BO: Max Schrock has always been a really good hitter. I have seen him play dating back to high school. That was a very fair trade last year. The Nationals, they needed a left-handed reliever at that point in the season and they picked up Scrabble [Marc Rzepczynski] and so it was an advantageous deal for both sides. Both sides are happy. Max came over here and helped Midland win a Texas League Championship. He led all of the minor leagues in hits in 2016. He’s just able to manipulate the barrel and use all fields. He’s a .300 career hitter.
He’s got some power in there. I think he has the potential for double-digit homeruns in the major leagues when the dust settles. Just looking at the big league numbers this year, there are a whole lot of players with more homeruns than you would have envisioned when those players were in A-ball or Double-A. The power is always the last thing to come. It’s a lot more important to be a good hitter before the power spikes.
He’s a good hitter and he’ll have plenty of extra-base production at the top level. From a defensive standpoint, he’s been excellent. He’s definitely worked with Juan Navarrette. He was really good to start and Juan really accentuated his game. He’s made every conceivable play at second base. The Midland team leads the Texas League in double-plays turned and Max is a big part of that. We are excited to have him and fully expect him to take that natural progression and eventually be a good major league player.
OC: Sean Murphy received a promotion to Double-A recently. I was impressed with what I saw from him in Stockton this year. The arm and the defense were well established coming into this year, but it seemed like his bat was a little ahead of what maybe one would have expected from him coming out of college. Do you see him as a real two-way threat as a prospect?
BO: No doubt. Sean Murphy is firmly establishing himself as one of the premiere two-way catching prospects in the minor leagues. His arm is a 70 and the scouting scale is 2-8. We are fortunate to have Matt Chapman, who has an 8-arm. And we have a few guys with big arms. Murphy has a lockdown 7 arm. Yairo Munoz has a close to a 7 arm as possible. Eric Marinez in Low-A ball is another guy in our system with close to a 70-grade arm, as well.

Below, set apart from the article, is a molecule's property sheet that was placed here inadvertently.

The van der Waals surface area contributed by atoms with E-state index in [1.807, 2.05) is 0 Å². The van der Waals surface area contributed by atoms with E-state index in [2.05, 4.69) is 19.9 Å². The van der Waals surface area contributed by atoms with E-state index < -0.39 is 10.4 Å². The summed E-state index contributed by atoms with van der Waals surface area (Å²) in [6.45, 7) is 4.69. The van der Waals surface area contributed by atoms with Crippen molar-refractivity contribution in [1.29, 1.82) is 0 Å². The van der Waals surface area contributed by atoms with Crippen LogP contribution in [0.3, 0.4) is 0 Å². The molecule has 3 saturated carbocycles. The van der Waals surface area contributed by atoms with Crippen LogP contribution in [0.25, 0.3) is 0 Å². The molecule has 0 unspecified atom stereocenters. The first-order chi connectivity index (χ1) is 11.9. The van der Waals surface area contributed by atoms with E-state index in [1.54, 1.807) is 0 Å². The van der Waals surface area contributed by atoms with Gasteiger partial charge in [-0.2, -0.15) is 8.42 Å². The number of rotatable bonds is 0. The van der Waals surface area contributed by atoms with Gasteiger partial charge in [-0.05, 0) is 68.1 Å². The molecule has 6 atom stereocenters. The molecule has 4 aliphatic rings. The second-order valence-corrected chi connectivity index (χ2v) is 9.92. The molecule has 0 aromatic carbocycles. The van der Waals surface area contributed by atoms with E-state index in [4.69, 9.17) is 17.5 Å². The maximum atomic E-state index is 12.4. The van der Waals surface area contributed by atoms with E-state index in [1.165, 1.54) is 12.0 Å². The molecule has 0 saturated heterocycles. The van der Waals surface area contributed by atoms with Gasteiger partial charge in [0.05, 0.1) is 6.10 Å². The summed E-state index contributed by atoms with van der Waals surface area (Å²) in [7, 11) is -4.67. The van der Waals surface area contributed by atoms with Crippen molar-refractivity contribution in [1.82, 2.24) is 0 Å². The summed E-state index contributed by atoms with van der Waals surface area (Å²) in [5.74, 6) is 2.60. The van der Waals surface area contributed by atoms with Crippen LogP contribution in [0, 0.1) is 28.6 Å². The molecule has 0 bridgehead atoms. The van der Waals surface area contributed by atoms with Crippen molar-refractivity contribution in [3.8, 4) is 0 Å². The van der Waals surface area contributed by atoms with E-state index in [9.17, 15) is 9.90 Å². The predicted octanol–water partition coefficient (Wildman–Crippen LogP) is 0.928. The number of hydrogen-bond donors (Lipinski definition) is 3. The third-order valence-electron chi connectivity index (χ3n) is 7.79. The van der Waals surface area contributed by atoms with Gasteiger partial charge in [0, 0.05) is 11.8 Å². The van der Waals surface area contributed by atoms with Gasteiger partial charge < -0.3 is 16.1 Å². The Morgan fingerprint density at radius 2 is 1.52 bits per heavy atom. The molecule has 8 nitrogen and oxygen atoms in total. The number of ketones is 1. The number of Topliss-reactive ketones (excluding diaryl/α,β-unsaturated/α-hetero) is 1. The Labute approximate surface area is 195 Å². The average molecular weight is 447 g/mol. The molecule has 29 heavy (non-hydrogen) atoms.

Sean Murphy, he’s a wall behind the plate: 6’4’’, but still really flexible, outstanding hands, 70-grade arm. Offensively, he has been damaging the baseball with nine homeruns in the California League. He’s off to a good start in the Texas League so far. Honestly, he had a breakout year in the Cape Cod League before his junior year and then he was off to a great start to his junior year. Unfortunately, he got hurt during his college season [broken hamate bone] and that kind of curtailed his offensive numbers. Him being a team guy, I think he probably came back prematurely from the injury. We took note of that and we didn’t let those numbers dictate where we valued him. We definitely valued the player.
He’s been as advertised. That defense is outstanding. The arm has been superlative and the bat has been good and the power is going to be there. He’s a real tough kid. I just put in a scouting report that he’s hockey tough. He’s a tough kid and he’s hungry to play well and thirsty for more knowledge. He’s definitely one of the premier two-way catching prospects in the minor leagues.
OC: I enjoyed watching Tyler Ramirez play with Stockton, as well. He just received a promotion to Midland. He sort of reminds of Jaycob Brugman in how he grinds out his at-bats and uses the whole field. Is he a Brugman-esque prospect, the kind of guy who does a lot of little things well?
BO: Tyler Ramirez is able to use the whole field. He hit .300 in High-A ball. Hit a handful of homeruns. Really solid defender. Instinctive technician out there. He’s definitely a solid player. I think from a major league profile perspective, recently, David DeJesus played for us a handful of years ago. That would be a lofty comparison, but that would be somebody for Tyler to emulate. But he can definitely use the whole field. He’s patient. He has 45 walks on the year. You’d like to see him cut down on the strike-outs some. His ball-striking ability is better than his strike-out numbers indicate. I think he can be a kid who can hit for a high average and really controls the zone at the higher levels.
So far so good. It’s his first full season and we are excited. Here we are, it’s July 3rd and he’ll get a chance to get a taste of Double-A for the next few months hopefully and we’ll see where we are at for the rest of the year. But it was very exciting to get him where we got him in the draft. He’s been a very good player so far for us.